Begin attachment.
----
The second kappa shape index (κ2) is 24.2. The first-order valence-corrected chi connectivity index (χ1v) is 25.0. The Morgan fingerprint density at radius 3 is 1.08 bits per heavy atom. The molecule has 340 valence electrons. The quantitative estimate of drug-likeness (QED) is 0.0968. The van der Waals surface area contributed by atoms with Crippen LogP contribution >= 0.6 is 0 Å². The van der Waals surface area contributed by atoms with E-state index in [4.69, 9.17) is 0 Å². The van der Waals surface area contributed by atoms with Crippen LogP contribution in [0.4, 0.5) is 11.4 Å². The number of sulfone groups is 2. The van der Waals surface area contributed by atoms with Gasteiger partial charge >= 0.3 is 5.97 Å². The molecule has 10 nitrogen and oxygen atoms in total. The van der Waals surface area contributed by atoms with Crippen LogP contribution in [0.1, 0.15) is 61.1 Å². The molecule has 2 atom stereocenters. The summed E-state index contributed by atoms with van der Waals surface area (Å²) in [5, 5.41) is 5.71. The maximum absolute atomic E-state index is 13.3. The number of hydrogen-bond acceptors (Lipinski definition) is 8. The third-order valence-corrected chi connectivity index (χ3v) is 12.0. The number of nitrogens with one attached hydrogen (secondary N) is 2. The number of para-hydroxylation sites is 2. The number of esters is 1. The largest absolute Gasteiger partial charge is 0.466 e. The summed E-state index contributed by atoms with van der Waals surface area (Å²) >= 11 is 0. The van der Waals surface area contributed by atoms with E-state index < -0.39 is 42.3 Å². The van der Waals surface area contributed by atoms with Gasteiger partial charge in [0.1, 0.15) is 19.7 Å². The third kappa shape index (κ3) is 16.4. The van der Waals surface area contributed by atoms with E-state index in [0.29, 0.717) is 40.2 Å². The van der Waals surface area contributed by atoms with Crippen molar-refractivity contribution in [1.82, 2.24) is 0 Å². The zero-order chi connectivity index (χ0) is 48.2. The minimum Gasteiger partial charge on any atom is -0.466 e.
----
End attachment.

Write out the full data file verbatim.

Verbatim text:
The second kappa shape index (κ2) is 24.2. The first-order valence-corrected chi connectivity index (χ1v) is 25.0. The Morgan fingerprint density at radius 3 is 1.08 bits per heavy atom. The molecule has 340 valence electrons. The quantitative estimate of drug-likeness (QED) is 0.0968. The van der Waals surface area contributed by atoms with Crippen LogP contribution >= 0.6 is 0 Å². The van der Waals surface area contributed by atoms with E-state index in [4.69, 9.17) is 0 Å². The van der Waals surface area contributed by atoms with Crippen LogP contribution in [0.4, 0.5) is 11.4 Å². The number of sulfone groups is 2. The van der Waals surface area contributed by atoms with Gasteiger partial charge >= 0.3 is 5.97 Å². The molecule has 10 nitrogen and oxygen atoms in total. The van der Waals surface area contributed by atoms with Crippen LogP contribution in [0.1, 0.15) is 61.1 Å². The molecule has 2 atom stereocenters. The summed E-state index contributed by atoms with van der Waals surface area (Å²) in [5, 5.41) is 5.71. The maximum absolute atomic E-state index is 13.3. The number of hydrogen-bond acceptors (Lipinski definition) is 8. The third-order valence-corrected chi connectivity index (χ3v) is 12.0. The number of nitrogens with one attached hydrogen (secondary N) is 2. The number of para-hydroxylation sites is 2. The number of esters is 1. The largest absolute Gasteiger partial charge is 0.466 e. The summed E-state index contributed by atoms with van der Waals surface area (Å²) >= 11 is 0. The van der Waals surface area contributed by atoms with E-state index < -0.39 is 42.3 Å². The van der Waals surface area contributed by atoms with Gasteiger partial charge in [0.1, 0.15) is 19.7 Å². The third kappa shape index (κ3) is 16.4. The van der Waals surface area contributed by atoms with E-state index in [0.29, 0.717) is 40.2 Å². The van der Waals surface area contributed by atoms with Crippen molar-refractivity contribution in [1.82, 2.24) is 0 Å². The zero-order chi connectivity index (χ0) is 48.2. The minimum Gasteiger partial charge on any atom is -0.466 e.